I’ve previously expressed some skepticism about the premise of the book, since much of the iconic modernist design in Franquin’s albums was drawn by assistants. For example, Spirou and Fantasio’s house was apparently created by Will in Les Pirates du silence (Spirou #10, “The Pirates of Silence”). According to Jidéhem in the patrimonie edition of La Peur au bout de fil (“Fear at the End of the Wire”), Franquin personally preferred the small-town, old-fashioned architecture seen in Champignac: “He thought that those villages (in Brabant, where he collected reference photos) had a soul, with their charming little corner cafés. Apart from his architectural forays with Willy, Franquin liked villages with atmosphere. He didn’t particularly care for what I was doing at the start of Z comme Zorglub, with that modern street inspired by the old Avenue des Nations in Brussels. He found it cold.”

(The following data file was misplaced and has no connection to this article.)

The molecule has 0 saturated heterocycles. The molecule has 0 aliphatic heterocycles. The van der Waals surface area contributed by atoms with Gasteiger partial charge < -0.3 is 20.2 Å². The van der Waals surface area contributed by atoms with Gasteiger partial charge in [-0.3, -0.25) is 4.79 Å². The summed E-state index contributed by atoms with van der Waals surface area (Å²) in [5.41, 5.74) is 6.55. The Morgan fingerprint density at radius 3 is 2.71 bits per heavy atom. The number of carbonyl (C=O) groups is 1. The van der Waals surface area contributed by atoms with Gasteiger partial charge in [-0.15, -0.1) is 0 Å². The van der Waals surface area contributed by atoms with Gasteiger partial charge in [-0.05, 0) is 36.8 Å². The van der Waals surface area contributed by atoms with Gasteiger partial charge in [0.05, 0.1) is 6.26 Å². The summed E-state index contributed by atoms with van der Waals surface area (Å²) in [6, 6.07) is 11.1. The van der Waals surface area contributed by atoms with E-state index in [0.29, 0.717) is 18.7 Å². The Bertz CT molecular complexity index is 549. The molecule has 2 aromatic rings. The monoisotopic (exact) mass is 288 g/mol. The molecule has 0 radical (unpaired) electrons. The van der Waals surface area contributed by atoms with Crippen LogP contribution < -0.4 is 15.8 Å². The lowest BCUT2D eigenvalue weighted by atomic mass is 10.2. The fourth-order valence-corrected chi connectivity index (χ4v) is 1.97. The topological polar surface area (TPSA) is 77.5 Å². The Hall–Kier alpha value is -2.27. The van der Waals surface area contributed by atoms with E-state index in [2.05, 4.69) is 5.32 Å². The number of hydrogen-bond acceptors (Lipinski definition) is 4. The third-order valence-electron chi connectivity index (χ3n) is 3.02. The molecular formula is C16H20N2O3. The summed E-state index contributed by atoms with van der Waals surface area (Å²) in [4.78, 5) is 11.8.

But perhaps Augustin David has the documentation to prove his thesis, which might prove interesting.
Vito is coming
I’ve finally received my copy of Cinebook’s The Rhinoceros’ Horn (Spirou #6, La Corne de rhinocéros). On the “Coming Soon” page in the back, we see that the next album on the cards is Tome & Janry’s Vito la déveine (Spirou 43), as Tough Luck Vito. (Personally I always thought the French title was rather boring, and I’ve previously suggested “Spirou Sleeps with the Fishes” as a suitable alternative. Guess not.) No word on publication date; it’s not yet listed on the Cinebook website.